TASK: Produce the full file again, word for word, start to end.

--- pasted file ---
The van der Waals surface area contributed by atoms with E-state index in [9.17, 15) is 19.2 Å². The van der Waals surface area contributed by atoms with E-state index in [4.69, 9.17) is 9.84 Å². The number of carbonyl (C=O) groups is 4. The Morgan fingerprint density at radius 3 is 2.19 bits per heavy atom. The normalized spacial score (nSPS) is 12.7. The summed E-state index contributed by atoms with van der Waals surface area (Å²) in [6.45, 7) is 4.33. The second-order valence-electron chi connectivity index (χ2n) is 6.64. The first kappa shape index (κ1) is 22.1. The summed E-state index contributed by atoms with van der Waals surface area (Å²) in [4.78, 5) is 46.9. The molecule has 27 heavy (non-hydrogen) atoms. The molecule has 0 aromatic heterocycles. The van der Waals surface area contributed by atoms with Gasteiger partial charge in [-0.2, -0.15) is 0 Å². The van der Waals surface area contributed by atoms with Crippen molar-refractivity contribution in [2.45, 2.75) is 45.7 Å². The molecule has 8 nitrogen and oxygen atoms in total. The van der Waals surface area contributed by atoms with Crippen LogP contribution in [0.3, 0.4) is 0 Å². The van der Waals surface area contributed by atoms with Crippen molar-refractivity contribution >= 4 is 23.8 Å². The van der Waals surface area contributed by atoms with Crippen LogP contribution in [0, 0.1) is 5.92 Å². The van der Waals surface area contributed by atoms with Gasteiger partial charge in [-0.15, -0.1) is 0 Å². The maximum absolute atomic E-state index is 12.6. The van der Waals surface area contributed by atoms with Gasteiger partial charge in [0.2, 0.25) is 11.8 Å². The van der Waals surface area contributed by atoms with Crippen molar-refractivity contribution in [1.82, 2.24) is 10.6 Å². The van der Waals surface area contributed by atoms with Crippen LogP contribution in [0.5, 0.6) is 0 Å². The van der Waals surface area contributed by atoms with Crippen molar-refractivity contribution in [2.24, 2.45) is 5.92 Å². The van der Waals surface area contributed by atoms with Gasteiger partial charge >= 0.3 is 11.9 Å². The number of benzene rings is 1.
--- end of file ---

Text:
The van der Waals surface area contributed by atoms with E-state index in [9.17, 15) is 19.2 Å². The van der Waals surface area contributed by atoms with E-state index in [4.69, 9.17) is 9.84 Å². The number of carbonyl (C=O) groups is 4. The Morgan fingerprint density at radius 3 is 2.19 bits per heavy atom. The normalized spacial score (nSPS) is 12.7. The summed E-state index contributed by atoms with van der Waals surface area (Å²) in [6.45, 7) is 4.33. The second-order valence-electron chi connectivity index (χ2n) is 6.64. The first kappa shape index (κ1) is 22.1. The summed E-state index contributed by atoms with van der Waals surface area (Å²) in [4.78, 5) is 46.9. The molecule has 27 heavy (non-hydrogen) atoms. The molecule has 0 aromatic heterocycles. The van der Waals surface area contributed by atoms with Gasteiger partial charge in [-0.2, -0.15) is 0 Å². The van der Waals surface area contributed by atoms with Crippen molar-refractivity contribution in [2.45, 2.75) is 45.7 Å². The molecule has 8 nitrogen and oxygen atoms in total. The van der Waals surface area contributed by atoms with Crippen LogP contribution in [0.3, 0.4) is 0 Å². The van der Waals surface area contributed by atoms with Crippen molar-refractivity contribution >= 4 is 23.8 Å². The van der Waals surface area contributed by atoms with Crippen LogP contribution in [0, 0.1) is 5.92 Å². The van der Waals surface area contributed by atoms with Gasteiger partial charge in [-0.15, -0.1) is 0 Å². The maximum absolute atomic E-state index is 12.6. The van der Waals surface area contributed by atoms with Gasteiger partial charge in [0.2, 0.25) is 11.8 Å². The van der Waals surface area contributed by atoms with Crippen molar-refractivity contribution in [1.82, 2.24) is 10.6 Å². The van der Waals surface area contributed by atoms with Crippen LogP contribution in [0.5, 0.6) is 0 Å². The van der Waals surface area contributed by atoms with Crippen molar-refractivity contribution in [2.24, 2.45) is 5.92 Å². The van der Waals surface area contributed by atoms with Gasteiger partial charge >= 0.3 is 11.9 Å². The number of benzene rings is 1.